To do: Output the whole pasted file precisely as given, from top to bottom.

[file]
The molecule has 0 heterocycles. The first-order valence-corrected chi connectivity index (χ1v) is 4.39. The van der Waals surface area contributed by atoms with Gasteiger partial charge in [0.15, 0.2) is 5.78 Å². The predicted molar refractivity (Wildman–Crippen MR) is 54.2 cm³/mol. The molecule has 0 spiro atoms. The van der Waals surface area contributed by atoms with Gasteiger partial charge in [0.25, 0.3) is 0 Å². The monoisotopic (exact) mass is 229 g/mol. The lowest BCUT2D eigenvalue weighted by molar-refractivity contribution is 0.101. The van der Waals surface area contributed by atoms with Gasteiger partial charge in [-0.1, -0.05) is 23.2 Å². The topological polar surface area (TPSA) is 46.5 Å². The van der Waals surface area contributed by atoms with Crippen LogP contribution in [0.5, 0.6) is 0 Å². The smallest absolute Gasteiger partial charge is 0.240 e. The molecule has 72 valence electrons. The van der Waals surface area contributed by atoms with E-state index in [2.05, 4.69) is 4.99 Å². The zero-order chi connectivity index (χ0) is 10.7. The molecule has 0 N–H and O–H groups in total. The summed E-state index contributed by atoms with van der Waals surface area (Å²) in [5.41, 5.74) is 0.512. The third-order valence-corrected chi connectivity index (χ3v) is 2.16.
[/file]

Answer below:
The molecule has 0 heterocycles. The first-order valence-corrected chi connectivity index (χ1v) is 4.39. The van der Waals surface area contributed by atoms with Gasteiger partial charge in [0.15, 0.2) is 5.78 Å². The predicted molar refractivity (Wildman–Crippen MR) is 54.2 cm³/mol. The molecule has 0 spiro atoms. The van der Waals surface area contributed by atoms with Gasteiger partial charge in [0.25, 0.3) is 0 Å². The monoisotopic (exact) mass is 229 g/mol. The lowest BCUT2D eigenvalue weighted by molar-refractivity contribution is 0.101. The van der Waals surface area contributed by atoms with Gasteiger partial charge in [-0.1, -0.05) is 23.2 Å². The topological polar surface area (TPSA) is 46.5 Å². The van der Waals surface area contributed by atoms with Crippen LogP contribution in [0.5, 0.6) is 0 Å². The smallest absolute Gasteiger partial charge is 0.240 e. The molecule has 72 valence electrons. The van der Waals surface area contributed by atoms with E-state index in [2.05, 4.69) is 4.99 Å². The zero-order chi connectivity index (χ0) is 10.7. The molecule has 0 N–H and O–H groups in total. The summed E-state index contributed by atoms with van der Waals surface area (Å²) in [5.41, 5.74) is 0.512. The third-order valence-corrected chi connectivity index (χ3v) is 2.16.